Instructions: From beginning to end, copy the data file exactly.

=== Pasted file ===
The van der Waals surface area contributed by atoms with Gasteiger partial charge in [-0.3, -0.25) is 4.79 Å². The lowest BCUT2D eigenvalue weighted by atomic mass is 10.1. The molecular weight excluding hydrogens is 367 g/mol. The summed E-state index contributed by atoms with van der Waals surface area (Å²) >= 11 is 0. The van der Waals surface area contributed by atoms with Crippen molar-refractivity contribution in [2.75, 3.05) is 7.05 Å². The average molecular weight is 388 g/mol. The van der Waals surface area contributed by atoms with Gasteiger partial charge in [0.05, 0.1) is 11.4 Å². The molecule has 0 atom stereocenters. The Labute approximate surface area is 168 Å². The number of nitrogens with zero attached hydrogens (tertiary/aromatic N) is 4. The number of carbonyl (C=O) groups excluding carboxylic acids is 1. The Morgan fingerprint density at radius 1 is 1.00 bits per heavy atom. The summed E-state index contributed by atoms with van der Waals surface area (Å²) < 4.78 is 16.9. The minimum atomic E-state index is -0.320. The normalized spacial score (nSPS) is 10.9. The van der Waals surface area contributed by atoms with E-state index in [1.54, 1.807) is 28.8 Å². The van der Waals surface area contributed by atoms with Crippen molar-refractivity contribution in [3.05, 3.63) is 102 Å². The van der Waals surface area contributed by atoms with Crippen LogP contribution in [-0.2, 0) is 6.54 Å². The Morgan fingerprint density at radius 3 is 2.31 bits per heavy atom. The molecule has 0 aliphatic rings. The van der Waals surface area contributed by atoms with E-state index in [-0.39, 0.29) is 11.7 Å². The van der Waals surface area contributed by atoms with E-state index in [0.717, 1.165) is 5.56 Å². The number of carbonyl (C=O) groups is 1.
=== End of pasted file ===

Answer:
The van der Waals surface area contributed by atoms with Gasteiger partial charge in [-0.3, -0.25) is 4.79 Å². The lowest BCUT2D eigenvalue weighted by atomic mass is 10.1. The molecular weight excluding hydrogens is 367 g/mol. The summed E-state index contributed by atoms with van der Waals surface area (Å²) >= 11 is 0. The van der Waals surface area contributed by atoms with Crippen molar-refractivity contribution in [2.75, 3.05) is 7.05 Å². The average molecular weight is 388 g/mol. The van der Waals surface area contributed by atoms with Gasteiger partial charge in [0.05, 0.1) is 11.4 Å². The molecule has 0 atom stereocenters. The Labute approximate surface area is 168 Å². The number of nitrogens with zero attached hydrogens (tertiary/aromatic N) is 4. The number of carbonyl (C=O) groups excluding carboxylic acids is 1. The Morgan fingerprint density at radius 1 is 1.00 bits per heavy atom. The summed E-state index contributed by atoms with van der Waals surface area (Å²) < 4.78 is 16.9. The minimum atomic E-state index is -0.320. The normalized spacial score (nSPS) is 10.9. The van der Waals surface area contributed by atoms with E-state index in [1.54, 1.807) is 28.8 Å². The van der Waals surface area contributed by atoms with Crippen molar-refractivity contribution in [3.05, 3.63) is 102 Å². The van der Waals surface area contributed by atoms with Crippen LogP contribution in [-0.2, 0) is 6.54 Å². The Morgan fingerprint density at radius 3 is 2.31 bits per heavy atom. The molecule has 0 aliphatic rings. The van der Waals surface area contributed by atoms with E-state index in [-0.39, 0.29) is 11.7 Å². The van der Waals surface area contributed by atoms with E-state index in [0.717, 1.165) is 5.56 Å². The number of carbonyl (C=O) groups is 1.